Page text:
So the consensus seems to be to go with the LLH, an additional circ on the heating zone, and use the integrated pump and valve for DHW priority. Now my question becomes - the system circ runs continuously and the boiler cycles as needed and integrated pump runs continuously also? What actually controls the two pumps? It seems my continuous circulation operation just became more complicated?
  • Mike T., Swampeast MO
    Mike T., Swampeast MO Member Posts: 6,928
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    Without the LLH, the built-in circulator functions in "system circuit mode". It runs any time the computed target temperature is above the current outdoor temperature. If the computed target is below the outdoor temp, the circulator (and all firing) stops. (Please excuse the mix-up between "above" and "below" in the original!)

    While running in this mode, the circulator varies its speed based on your settings for minimum and maximum and the weather. I find no other explanations in the documentation. Since you don't "tell" the boiler how low of a temp to expect in your area, I would suspect that circulator speed is part of the "learning" function.

    Nothing at all wrong with diverter-T systems, but as mentioned you'll have problems if you omit the LLH:

    1) Determining if the built-in circulator is sufficient to begin with;

    2) With the variable speed nature of the circulator--it will likely have to be set for a very narrow range or even constant speed. Keeping speed constant might take some toll on boiler efficiency as the temp drop is likely to decrease in moderate weather--with lower flow in such conditions, temp drop can be kept higher.

    ------------------------------------------------

    With the temp sensor for the LLH header plugged in, the built-in circulator switches to "boiler circuit mode". In that condition the circulator would [seem] to vary speed to keep the desired conditions in the LLH. It may run any time the target is above the outdoor temp; it may shut down when it detects extremely little heat loss through the LLH. Sorry, I'm not sure.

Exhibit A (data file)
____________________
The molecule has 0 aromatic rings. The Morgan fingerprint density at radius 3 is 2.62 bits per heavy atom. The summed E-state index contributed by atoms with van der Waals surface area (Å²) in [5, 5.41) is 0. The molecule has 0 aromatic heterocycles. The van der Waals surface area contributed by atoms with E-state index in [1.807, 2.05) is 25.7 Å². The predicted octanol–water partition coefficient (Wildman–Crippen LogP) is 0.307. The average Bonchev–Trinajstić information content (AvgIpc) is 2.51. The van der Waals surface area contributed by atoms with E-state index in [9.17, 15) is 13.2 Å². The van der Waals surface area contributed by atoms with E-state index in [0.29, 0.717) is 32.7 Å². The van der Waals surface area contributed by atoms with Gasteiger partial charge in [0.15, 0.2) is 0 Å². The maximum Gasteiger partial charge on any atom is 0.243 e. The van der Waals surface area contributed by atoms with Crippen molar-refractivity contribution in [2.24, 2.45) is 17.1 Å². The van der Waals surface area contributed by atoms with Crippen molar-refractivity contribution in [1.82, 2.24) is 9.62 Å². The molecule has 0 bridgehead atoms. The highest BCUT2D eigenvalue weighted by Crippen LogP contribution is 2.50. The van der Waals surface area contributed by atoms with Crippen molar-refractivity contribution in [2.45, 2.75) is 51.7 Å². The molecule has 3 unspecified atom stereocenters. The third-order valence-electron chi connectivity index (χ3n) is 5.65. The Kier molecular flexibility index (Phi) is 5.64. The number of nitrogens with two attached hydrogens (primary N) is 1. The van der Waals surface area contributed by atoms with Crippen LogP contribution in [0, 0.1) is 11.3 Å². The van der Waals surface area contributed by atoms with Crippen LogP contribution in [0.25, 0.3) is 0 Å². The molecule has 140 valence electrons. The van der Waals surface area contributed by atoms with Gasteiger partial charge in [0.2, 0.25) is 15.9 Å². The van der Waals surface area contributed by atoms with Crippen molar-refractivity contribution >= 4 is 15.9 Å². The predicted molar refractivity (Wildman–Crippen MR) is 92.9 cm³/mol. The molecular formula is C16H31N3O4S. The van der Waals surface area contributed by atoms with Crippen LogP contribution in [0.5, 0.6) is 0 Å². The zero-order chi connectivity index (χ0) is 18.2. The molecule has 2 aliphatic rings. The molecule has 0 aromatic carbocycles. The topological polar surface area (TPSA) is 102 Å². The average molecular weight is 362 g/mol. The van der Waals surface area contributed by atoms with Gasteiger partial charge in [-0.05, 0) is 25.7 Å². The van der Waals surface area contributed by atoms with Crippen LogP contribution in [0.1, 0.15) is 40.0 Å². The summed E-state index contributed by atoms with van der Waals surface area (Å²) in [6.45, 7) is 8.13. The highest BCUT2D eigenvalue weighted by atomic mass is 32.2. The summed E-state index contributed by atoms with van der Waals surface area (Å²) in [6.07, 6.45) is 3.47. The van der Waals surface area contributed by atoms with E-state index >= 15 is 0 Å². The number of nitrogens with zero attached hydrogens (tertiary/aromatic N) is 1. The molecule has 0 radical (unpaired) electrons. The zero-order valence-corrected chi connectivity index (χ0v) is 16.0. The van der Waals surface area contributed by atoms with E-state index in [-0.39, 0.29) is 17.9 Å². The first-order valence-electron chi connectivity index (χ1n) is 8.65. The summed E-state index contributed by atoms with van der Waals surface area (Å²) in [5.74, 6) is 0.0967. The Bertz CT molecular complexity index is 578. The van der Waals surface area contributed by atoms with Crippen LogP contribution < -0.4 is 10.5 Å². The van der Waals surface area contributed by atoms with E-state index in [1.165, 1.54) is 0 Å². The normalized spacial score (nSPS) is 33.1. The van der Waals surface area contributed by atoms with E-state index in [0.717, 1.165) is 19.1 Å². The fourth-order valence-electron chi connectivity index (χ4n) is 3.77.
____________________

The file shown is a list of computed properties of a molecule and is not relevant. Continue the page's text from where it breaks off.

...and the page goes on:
The Vitodens really isn't designed to be connected to a wall thermostat. It's possible, but it's not really the way it's intended to be used. In your system your thermostat (presuming there is only one) would likely control the secondary (radiation)-side circulator. With an appropriate reset curve, you'll get nearly constant circulation.

    One thing I found rather odd about the Vitodens control system is getting the thing to shut down in moderate weather. With the "sun dial" set at your desired room temp, it won't stop until the outdoor temp is above that setting unless you put a negative shift into the reset curve. Since cast iron rads often work with a quite shallow reset slope, it can be difficult to get the boiler to shut down at a cool enough outdoor temp while still having a high enough supply temp in cold weather.

    An alternative is to set the sun (and/or moon) dial(s) to the OUTDOOR temp where you want the boiler to shut down. You then add a corresponding amount of positive shift to the curve.
  • PS
    PS Member Posts: 49
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    Thanks again Mike - I know you are speaking from your own experience. I will be sure to post some before/after pics and will undoubtedly have some "control" questions once the heating season starts.

    BTW - Boiler lockouts (in my experience)are usually based solely on the outside air temp, not its relation to inside temperature. I hope the factory manuals are more comprehensive than what VW has on-line!